Employee's 'Fighting Words' Not FMLA Protected

April 12, 2006 (PLANSPONSOR.com) - A federal appellate court has ruled that an employee's violent behavior after his Family and Medical Leave Act (FMLA) request was denied was a separate legal issue from the FMLA matter.

The 9 th US Circuit Court of Appeals ruled in Denny v. Union Pacific Railroad that the employee’s acts in swearing at his supervisor and then offering to fight him after the FMLA denial were not protected under the leave law, Thompson.com said.

So, the appellate court ruled, the employer did not run afoul of the law when it fired the employee for his actions.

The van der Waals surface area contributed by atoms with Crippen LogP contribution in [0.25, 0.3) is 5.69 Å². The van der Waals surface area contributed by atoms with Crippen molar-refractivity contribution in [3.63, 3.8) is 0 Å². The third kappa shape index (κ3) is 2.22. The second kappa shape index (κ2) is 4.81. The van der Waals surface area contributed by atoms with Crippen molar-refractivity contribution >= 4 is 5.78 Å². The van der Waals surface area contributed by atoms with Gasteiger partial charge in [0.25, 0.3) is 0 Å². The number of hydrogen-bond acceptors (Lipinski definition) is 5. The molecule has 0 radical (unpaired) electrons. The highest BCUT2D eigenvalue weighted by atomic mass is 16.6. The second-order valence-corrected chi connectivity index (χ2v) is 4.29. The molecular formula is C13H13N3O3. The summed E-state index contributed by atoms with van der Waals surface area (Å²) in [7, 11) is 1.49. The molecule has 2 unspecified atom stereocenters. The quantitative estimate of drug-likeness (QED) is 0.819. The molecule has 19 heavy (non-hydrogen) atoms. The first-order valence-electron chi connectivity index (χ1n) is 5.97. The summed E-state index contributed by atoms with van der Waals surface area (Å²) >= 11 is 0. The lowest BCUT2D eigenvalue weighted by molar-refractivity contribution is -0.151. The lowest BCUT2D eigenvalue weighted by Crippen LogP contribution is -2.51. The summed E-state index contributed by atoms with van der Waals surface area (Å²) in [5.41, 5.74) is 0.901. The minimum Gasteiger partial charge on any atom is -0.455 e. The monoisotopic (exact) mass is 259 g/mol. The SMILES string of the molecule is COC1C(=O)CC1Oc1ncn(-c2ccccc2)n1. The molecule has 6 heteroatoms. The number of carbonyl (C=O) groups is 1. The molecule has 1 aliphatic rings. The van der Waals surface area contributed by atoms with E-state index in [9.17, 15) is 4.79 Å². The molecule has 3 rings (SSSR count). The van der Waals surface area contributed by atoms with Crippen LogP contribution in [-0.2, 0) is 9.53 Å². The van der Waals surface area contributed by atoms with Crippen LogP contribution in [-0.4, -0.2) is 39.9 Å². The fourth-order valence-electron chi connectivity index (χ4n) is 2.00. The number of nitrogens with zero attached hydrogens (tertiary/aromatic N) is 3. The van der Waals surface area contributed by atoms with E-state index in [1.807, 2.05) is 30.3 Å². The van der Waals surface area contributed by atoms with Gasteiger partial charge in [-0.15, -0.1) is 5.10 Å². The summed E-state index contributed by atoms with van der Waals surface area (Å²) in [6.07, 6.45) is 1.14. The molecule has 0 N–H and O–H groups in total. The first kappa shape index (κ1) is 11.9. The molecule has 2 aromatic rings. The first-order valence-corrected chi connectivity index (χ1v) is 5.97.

Although a request for FMLA leave is generally protected by the statute, a three-judge 9 th Circuit appellate panel separated that request from the employee’s actions following the denial of his request for leave and upheld a lower court’s ruling that his insubordination was a firing offense.

Citing 9th Circuit case law, the appeals court said that an employee’s opposition activity is “protected only if it is reasonable in view of the employer’s interest in maintaining a harmonious and efficient operation. … In other words, an employee’s insubordination and fighting words are not protected merely because the underlying subject is protected.”